A small media control panel graces the top right corner of the Vulcan II MAX, allowing quick volume and media adjustments. Finally, a 6ft (1.8m) braided dual USB-A cable powers the entire system. The board has a sleek, beautiful design that feels robust and durable. The linear style red keys produce a soft clicking sound that is quite quiet by today’s standards. The Vulcan II MAX is a board that combines style and functionality exceptionally well.

Package of features may be an understatement

Thanks to ROCCAT’s SWARM software, there is no lack of function checking and programming on the Vulcan II MAX. Sound feedback on clicks, character repeat and profile cycles are all present and work well out of the box. Macros can also be easily programmed on the board via the Key Assignment tab of the software. One of the unique features of the Vulcan II MAX is ROCCAT’s Easy-Shift technology, which essentially allows you to assign an entire second set of functions to keys and instantly switch between the two sets with a predetermined modifier key.

I had originally come across this technology while reviewing the Kon XP and found it a unique way to deal with more complex setups. In the case of the Vulcan II MAX, the Easy-Shift, coupled with profile switching, made for some great and specific key settings for different software I use. It was actually quite useful when editing audio in Reaper and video with Davinci Resolve. While it was a bit of work to program, once set up it allowed me to quickly use shortcuts and access functions within that software that generally require flipping menus or macros.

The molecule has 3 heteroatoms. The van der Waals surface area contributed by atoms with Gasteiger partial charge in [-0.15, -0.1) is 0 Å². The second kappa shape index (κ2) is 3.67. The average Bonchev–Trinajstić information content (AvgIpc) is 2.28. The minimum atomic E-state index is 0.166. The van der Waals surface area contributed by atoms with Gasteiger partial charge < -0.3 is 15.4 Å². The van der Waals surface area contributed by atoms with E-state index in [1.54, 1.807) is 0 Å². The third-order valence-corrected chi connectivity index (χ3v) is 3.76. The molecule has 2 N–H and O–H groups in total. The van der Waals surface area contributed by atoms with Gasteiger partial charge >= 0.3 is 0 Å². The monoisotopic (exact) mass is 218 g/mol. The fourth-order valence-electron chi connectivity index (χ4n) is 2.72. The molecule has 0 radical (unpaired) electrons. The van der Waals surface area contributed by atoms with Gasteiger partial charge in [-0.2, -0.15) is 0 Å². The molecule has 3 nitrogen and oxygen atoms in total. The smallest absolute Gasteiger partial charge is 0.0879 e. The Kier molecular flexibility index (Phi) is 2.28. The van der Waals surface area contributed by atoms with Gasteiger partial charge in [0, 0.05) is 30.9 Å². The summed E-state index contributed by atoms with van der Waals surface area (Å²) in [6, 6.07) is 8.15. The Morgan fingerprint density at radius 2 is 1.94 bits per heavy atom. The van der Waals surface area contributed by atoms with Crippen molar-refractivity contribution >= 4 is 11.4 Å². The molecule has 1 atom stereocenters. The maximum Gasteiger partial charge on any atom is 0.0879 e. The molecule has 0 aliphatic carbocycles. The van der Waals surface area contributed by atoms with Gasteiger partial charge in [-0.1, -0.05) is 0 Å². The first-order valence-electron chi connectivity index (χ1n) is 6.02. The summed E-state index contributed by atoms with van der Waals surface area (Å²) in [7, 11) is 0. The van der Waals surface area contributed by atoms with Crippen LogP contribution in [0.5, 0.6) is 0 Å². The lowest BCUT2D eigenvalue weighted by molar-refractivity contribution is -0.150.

Finally, the SWARM software allows full control over the keyboard’s RGB lighting. There are plenty of options and presets to play with. Each key can be edited individually or entire zones can be selected with a mouse click. In addition, the Vulcan II MAX supports ROCCAT’s AIMO Intelligent Lighting, which allows it to sync with other ROCCAT devices you have connected to the system.

The included media controller, while simple in design, does provide a speedy on-the-fly audio controller. It has a nice tactile turn response, while the jump back, play/pause and skip forward buttons all respond quickly and without lag. The whole package, from key programming to managing colors and effects, is easy to manage and quick to learn, which is a testament to both the SWARM software and the ROCCAT keyboard design.

Solid performance with a few caveats

The Vulcan II MAX doesn’t shy away from being a premium keyboard. In fact, it leans hard into it. Everything from the dual-LED switch design to the use of their proprietary TITAN II optical switches demonstrates ROCCAT’s confidence in their product. For the most part, they have produced an excellent and unique keyboard.

The TITAN II optical switches feel responsive and fast. The actuation distance of 1.4mm is really quite small, so you don’t have to press hard to register a press. Interestingly enough, the switches have just enough resistance that I didn’t accidentally type keys my fingers brushed over, which was quite nice since some optical switches tend to be overly sensitive to movement.